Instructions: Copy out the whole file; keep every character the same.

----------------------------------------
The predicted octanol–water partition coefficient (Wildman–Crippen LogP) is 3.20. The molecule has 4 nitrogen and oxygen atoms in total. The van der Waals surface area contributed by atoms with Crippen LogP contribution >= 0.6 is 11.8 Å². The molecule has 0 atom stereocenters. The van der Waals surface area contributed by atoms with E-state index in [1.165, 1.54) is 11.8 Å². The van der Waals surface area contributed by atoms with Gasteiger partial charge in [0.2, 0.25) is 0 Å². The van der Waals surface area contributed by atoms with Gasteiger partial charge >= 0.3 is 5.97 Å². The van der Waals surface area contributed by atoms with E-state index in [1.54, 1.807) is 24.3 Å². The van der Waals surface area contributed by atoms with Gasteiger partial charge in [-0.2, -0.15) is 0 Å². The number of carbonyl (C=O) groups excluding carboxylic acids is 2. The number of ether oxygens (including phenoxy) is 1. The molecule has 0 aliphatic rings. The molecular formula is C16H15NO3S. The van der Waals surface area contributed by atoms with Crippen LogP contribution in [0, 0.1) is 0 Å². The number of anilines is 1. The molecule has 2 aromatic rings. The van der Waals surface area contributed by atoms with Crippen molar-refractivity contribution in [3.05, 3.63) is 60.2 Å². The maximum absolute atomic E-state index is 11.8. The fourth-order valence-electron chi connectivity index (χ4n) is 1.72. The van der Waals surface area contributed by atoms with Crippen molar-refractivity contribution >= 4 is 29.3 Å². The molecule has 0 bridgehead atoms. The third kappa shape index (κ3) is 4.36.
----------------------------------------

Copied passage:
The predicted octanol–water partition coefficient (Wildman–Crippen LogP) is 3.20. The molecule has 4 nitrogen and oxygen atoms in total. The van der Waals surface area contributed by atoms with Crippen LogP contribution >= 0.6 is 11.8 Å². The molecule has 0 atom stereocenters. The van der Waals surface area contributed by atoms with E-state index in [1.165, 1.54) is 11.8 Å². The van der Waals surface area contributed by atoms with Gasteiger partial charge in [0.2, 0.25) is 0 Å². The van der Waals surface area contributed by atoms with Gasteiger partial charge >= 0.3 is 5.97 Å². The van der Waals surface area contributed by atoms with E-state index in [1.54, 1.807) is 24.3 Å². The van der Waals surface area contributed by atoms with Gasteiger partial charge in [-0.2, -0.15) is 0 Å². The number of carbonyl (C=O) groups excluding carboxylic acids is 2. The number of ether oxygens (including phenoxy) is 1. The molecule has 0 aliphatic rings. The molecular formula is C16H15NO3S. The van der Waals surface area contributed by atoms with Crippen LogP contribution in [0, 0.1) is 0 Å². The number of anilines is 1. The molecule has 2 aromatic rings. The van der Waals surface area contributed by atoms with Crippen molar-refractivity contribution in [3.05, 3.63) is 60.2 Å². The maximum absolute atomic E-state index is 11.8. The fourth-order valence-electron chi connectivity index (χ4n) is 1.72. The van der Waals surface area contributed by atoms with Crippen molar-refractivity contribution >= 4 is 29.3 Å². The molecule has 0 bridgehead atoms. The third kappa shape index (κ3) is 4.36.